After an almost two month lockout of Codiac Transpo workers, riders are still struggling to get around.   Many packed Moncton City Council Chambers last night.

Dan Robichaud suffers from a number of disabilities and admits it’s not easy without the bus.  “I’ve been struggling a lot.  I’ve been walking a lot, and most days, I’m so weak.”  But he says he’s not the only one, “This affects people that are blind, people that are disabled, people that are elderly.”

Robichaud says he has been calling the City every day this month with his concerns.  

Mike is a Bus Driver with Codiac Transpo.  He says the loss of income hasn’t been easy for some of his colleagues.  “I think some of them are having a tough time, but most of them seem to be in pretty good spirits actually.  Most of us are trying to stay positive, as positive as you can.  No sense in being negative all the time.”

Deputy Mayor Merrill Henderson responded to the concerns, but says when it comes to negotiations, the ball is in ATU Local 1290′s court.  “Council has offered the most the City and Greater Moncton taxpayers can afford. As I’ve said, anything more than a 2 per cent annual increase is unrealistic and unjustifiable to the taxpayers of Greater Moncton. The Amalgamated Transit Union is holding riders, citizens and Council over a barrel with a wage demand that would see their salaries increase from over $44,000 a year today to over $55,000 at the end of their contract.  Council’s offer, on the other hand, would see bus drivers make over $50,000 at the end of the contract. I think that that is more than fair. “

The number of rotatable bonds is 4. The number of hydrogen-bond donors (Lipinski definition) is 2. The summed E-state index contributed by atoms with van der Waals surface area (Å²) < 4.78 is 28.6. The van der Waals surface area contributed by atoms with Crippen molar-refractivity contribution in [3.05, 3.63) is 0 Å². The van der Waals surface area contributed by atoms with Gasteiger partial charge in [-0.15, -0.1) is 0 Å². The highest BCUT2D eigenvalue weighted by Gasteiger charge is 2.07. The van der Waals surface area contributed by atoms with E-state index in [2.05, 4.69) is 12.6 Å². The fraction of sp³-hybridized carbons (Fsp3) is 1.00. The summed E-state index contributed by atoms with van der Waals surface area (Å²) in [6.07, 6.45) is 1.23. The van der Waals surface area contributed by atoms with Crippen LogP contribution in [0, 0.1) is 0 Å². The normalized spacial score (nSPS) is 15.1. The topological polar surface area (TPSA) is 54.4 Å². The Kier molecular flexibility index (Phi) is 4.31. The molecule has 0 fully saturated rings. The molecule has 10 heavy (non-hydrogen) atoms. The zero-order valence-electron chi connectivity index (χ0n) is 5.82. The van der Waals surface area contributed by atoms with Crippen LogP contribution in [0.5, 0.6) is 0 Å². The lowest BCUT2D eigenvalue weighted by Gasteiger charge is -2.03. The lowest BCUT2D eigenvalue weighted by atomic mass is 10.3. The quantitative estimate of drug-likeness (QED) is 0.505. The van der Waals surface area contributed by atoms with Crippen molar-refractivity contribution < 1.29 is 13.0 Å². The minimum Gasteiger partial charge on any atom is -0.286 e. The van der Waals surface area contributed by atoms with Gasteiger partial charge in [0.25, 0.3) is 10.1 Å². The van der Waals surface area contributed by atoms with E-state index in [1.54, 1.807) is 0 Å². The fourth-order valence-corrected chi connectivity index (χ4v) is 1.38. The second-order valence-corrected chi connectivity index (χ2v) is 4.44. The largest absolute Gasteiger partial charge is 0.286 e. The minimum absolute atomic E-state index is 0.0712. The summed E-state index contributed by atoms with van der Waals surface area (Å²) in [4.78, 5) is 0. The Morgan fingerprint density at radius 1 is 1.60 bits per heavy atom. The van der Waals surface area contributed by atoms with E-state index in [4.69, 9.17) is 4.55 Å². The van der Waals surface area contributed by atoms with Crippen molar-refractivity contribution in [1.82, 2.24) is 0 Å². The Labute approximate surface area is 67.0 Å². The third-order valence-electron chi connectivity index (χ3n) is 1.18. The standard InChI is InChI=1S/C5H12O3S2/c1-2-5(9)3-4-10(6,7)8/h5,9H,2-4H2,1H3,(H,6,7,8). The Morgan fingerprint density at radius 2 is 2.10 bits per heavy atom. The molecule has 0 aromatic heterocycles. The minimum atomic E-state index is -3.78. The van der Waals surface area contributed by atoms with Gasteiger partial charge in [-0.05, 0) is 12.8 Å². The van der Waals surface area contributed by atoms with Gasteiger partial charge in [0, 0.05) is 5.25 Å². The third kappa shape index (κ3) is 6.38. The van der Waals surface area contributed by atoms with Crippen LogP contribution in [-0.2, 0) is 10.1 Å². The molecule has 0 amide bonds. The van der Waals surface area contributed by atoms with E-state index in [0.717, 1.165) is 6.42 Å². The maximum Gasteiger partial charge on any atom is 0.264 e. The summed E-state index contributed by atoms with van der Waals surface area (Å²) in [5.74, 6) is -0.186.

He says, “We want to get back to the table and negotiate with the Union. But, the ball is in the
Union’s court. We urge ATU 1290 to get back to the negotiating table with us and to come with realistic
demands—demands that we can justify to both taxpayers and Codiac Transpo users.”

Henderson says the City’s priority is getting the buses back on the roads, “Council is fully committed to restoring public transit. Council is fully committed to you—the users—and to a service in the future that is efficient, reliable and affordable. And Council is fully committed to being responsible to Moncton’s taxpayers.”

He suggests that riders who are upset over the lockout should voice their concerns to the Union as well.  “Explain to ATU 1290 why you need your bus service. We’ve heard your concerns, the Union needs to hear them too. And, they also need to justify to you their unrealistic wage demands.”

Codiac Transpo workers were locked out on June 27th.

The last round of negotiations between the City and the Union broke off in mid-July.